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I read about bitwise JavaScript operator here.

     9 (base 10) = 00000000000000000000000000001001 (base 2)
    14 (base 10) = 00000000000000000000000000001110 (base 2)
                   --------------------------------
14 ^ 9 (base 10) = 00000000000000000000000000000111 (base 2) = 7 (base 10)

Wondering how it is 9 for the below expression?

 '' ^ 9 
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Thanks for the edit @Rob W. I will be careful in future. –  rajakvk May 11 '13 at 10:21

2 Answers 2

up vote 6 down vote accepted

^ is a bitwise operator operating on signed 32-bit integers.
If an operand is not a 32-bit integer, it's converted to a signed 32-bit integer.

The behaviour of ToInt32 is defined in section 9.5 of the specification as "Let number be the result of calling ToNumber on the input argument.". The details of ToNumber are explained here. In practical terms, ToNumber(x) is equivalent to +x.

Then, 9.5 continues: "If number is NaN, +0, −0, +∞, or −∞, return +0.".
The remaining steps of 9.5 boils down to "subtract/add 232 until the result is in the range [-231, 231-1]".

Applied to '' ^ 9:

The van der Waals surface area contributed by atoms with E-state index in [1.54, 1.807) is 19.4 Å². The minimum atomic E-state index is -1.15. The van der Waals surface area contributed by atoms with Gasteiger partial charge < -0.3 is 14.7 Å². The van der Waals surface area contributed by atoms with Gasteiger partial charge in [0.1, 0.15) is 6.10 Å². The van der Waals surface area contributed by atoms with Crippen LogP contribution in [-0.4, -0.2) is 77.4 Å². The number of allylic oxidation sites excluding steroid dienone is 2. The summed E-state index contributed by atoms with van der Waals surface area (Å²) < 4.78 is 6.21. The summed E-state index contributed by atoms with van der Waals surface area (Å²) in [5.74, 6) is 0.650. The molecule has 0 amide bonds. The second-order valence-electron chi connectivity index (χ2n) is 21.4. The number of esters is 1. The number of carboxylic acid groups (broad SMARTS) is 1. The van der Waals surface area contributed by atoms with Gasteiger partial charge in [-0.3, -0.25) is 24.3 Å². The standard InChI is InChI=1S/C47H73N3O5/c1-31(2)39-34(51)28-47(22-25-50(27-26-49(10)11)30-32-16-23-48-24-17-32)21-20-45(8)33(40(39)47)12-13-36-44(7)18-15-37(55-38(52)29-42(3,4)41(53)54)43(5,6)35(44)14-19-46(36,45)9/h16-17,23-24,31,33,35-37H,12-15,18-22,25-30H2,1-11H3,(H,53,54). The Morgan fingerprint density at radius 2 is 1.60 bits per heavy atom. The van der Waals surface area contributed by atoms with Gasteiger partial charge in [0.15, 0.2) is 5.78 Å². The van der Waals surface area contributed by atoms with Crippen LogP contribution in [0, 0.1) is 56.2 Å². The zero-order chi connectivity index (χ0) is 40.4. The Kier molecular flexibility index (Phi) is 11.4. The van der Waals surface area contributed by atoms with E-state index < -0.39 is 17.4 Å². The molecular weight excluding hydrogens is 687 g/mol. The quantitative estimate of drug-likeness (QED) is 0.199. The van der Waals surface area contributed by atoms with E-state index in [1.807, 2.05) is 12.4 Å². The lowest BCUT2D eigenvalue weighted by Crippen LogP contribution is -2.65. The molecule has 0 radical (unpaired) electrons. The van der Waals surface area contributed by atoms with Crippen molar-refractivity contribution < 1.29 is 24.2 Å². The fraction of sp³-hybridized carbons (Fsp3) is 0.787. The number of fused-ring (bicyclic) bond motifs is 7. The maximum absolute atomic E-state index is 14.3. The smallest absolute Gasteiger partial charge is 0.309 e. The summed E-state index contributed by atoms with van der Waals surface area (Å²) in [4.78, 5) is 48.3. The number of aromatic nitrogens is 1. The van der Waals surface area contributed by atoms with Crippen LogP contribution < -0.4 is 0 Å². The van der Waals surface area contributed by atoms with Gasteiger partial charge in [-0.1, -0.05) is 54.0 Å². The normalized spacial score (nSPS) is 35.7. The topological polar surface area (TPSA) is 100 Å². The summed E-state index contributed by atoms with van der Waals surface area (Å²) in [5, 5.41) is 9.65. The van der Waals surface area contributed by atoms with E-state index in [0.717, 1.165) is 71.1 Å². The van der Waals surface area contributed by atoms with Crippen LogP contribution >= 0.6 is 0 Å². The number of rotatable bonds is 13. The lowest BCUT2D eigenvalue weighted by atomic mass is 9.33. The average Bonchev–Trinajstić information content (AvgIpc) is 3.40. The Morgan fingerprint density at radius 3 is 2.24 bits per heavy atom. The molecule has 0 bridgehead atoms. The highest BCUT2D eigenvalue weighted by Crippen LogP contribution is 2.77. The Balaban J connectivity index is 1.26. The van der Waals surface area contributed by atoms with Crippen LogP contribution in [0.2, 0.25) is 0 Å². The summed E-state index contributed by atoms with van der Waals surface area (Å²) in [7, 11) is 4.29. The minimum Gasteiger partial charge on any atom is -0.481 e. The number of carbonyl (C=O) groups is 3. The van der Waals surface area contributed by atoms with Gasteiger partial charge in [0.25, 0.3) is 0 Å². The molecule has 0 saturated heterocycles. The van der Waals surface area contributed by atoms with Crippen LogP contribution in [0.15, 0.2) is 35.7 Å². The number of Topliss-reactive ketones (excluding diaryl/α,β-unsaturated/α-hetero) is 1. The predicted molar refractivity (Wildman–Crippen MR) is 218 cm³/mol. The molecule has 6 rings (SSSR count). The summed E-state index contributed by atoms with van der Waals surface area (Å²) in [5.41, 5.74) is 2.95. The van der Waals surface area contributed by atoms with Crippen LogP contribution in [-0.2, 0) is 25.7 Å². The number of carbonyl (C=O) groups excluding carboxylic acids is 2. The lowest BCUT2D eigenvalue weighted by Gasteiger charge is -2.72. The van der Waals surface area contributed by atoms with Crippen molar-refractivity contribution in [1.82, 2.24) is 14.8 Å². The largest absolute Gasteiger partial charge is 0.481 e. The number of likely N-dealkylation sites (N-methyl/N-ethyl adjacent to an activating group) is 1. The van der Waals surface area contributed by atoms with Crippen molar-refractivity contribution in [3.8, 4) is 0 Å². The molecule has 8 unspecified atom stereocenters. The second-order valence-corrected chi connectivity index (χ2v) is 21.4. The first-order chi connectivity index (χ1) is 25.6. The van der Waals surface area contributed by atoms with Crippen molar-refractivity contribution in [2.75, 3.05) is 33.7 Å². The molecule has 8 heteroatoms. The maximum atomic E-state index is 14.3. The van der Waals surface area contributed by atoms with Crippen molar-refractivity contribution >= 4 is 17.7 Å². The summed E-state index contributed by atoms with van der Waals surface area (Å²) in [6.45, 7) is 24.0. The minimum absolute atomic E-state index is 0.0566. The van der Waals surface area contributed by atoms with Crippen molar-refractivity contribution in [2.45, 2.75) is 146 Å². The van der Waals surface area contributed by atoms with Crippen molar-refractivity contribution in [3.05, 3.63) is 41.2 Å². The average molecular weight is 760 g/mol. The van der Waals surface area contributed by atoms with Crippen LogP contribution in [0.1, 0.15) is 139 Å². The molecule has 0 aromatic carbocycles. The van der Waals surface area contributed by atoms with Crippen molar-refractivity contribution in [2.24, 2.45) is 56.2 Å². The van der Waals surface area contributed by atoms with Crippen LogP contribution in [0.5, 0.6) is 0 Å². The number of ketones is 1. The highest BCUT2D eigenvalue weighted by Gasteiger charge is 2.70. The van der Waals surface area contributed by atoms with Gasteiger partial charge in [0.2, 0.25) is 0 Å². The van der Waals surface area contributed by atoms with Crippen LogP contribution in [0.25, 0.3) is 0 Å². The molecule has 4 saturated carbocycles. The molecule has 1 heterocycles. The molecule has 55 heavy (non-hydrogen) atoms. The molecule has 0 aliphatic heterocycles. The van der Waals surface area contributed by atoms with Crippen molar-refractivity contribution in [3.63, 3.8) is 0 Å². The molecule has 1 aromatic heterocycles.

'' ^ 9
// ToInt32, step 1: ToNumber
0 ^ 9
// Bitwise XOR
9

Applied to 'string' ^ 9:

'string' ^ 9
// ToInt32, step 1: ToNumber
NaN ^ 9
// ToInt32, step 2
0 ^ 9
// Bitwise XOR
9
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1  
excellent. Convincing answer. thanks. –  rajakvk May 11 '13 at 10:05

'' converts to the number. +'' === 0 and 0 ^ 9 = 9

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This answer is incomplete. + is not a "convert to integer" operation. So, although the answer seems plausible, it's missing fundamental intermediate steps. –  Rob W May 11 '13 at 9:49
    
thanks @Vitaliy Petrychuk. I tried with +'is not'^9 is also 9 but +'is not' is NaN –  rajakvk May 11 '13 at 9:51
    
it's not surprising that 'some arbitrary string' is not a number in general. –  mightyuhu May 11 '13 at 9:54
    
@mightyuhu agreed but it is reply to Vitaliy Petrychuk. +NaN^9 is also 9. But I'm trying to understand based on the explanation mention in the MDN link (please refer question) –  rajakvk May 11 '13 at 9:58

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